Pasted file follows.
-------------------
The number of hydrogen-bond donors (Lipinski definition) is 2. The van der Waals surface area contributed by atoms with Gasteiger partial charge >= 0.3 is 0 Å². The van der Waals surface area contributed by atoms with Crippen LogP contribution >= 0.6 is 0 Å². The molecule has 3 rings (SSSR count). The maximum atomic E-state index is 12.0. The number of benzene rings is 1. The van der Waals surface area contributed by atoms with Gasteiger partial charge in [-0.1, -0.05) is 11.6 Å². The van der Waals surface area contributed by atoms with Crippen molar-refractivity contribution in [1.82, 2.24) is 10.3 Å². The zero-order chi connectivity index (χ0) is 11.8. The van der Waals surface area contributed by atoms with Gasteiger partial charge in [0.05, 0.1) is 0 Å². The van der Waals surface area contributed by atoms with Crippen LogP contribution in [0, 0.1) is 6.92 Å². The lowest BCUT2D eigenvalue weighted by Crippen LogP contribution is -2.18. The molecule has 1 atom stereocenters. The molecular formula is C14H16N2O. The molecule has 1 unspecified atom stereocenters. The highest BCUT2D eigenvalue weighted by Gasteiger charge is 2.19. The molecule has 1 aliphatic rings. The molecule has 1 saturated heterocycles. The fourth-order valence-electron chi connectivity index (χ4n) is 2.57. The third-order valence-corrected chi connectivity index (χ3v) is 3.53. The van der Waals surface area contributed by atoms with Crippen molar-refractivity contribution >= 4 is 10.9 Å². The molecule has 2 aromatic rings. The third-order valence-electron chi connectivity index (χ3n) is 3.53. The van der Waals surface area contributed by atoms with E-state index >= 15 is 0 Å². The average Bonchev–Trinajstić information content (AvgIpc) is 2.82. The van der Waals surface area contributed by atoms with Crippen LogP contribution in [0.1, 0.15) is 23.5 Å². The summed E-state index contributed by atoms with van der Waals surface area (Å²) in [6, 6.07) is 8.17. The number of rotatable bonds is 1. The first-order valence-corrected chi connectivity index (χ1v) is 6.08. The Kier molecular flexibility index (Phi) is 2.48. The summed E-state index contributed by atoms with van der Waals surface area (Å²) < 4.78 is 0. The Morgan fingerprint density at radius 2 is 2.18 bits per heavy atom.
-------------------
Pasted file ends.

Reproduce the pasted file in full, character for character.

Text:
The number of hydrogen-bond donors (Lipinski definition) is 2. The van der Waals surface area contributed by atoms with Gasteiger partial charge >= 0.3 is 0 Å². The van der Waals surface area contributed by atoms with Crippen LogP contribution >= 0.6 is 0 Å². The molecule has 3 rings (SSSR count). The maximum atomic E-state index is 12.0. The number of benzene rings is 1. The van der Waals surface area contributed by atoms with Gasteiger partial charge in [-0.1, -0.05) is 11.6 Å². The van der Waals surface area contributed by atoms with Crippen molar-refractivity contribution in [1.82, 2.24) is 10.3 Å². The zero-order chi connectivity index (χ0) is 11.8. The van der Waals surface area contributed by atoms with Gasteiger partial charge in [0.05, 0.1) is 0 Å². The van der Waals surface area contributed by atoms with Crippen LogP contribution in [0, 0.1) is 6.92 Å². The lowest BCUT2D eigenvalue weighted by Crippen LogP contribution is -2.18. The molecule has 1 atom stereocenters. The molecular formula is C14H16N2O. The molecule has 1 unspecified atom stereocenters. The highest BCUT2D eigenvalue weighted by Gasteiger charge is 2.19. The molecule has 1 aliphatic rings. The molecule has 1 saturated heterocycles. The fourth-order valence-electron chi connectivity index (χ4n) is 2.57. The third-order valence-corrected chi connectivity index (χ3v) is 3.53. The van der Waals surface area contributed by atoms with Crippen molar-refractivity contribution >= 4 is 10.9 Å². The molecule has 2 aromatic rings. The third-order valence-electron chi connectivity index (χ3n) is 3.53. The van der Waals surface area contributed by atoms with E-state index >= 15 is 0 Å². The average Bonchev–Trinajstić information content (AvgIpc) is 2.82. The van der Waals surface area contributed by atoms with Crippen LogP contribution in [0.1, 0.15) is 23.5 Å². The summed E-state index contributed by atoms with van der Waals surface area (Å²) in [6, 6.07) is 8.17. The number of rotatable bonds is 1. The first-order valence-corrected chi connectivity index (χ1v) is 6.08. The Kier molecular flexibility index (Phi) is 2.48. The summed E-state index contributed by atoms with van der Waals surface area (Å²) < 4.78 is 0. The Morgan fingerprint density at radius 2 is 2.18 bits per heavy atom.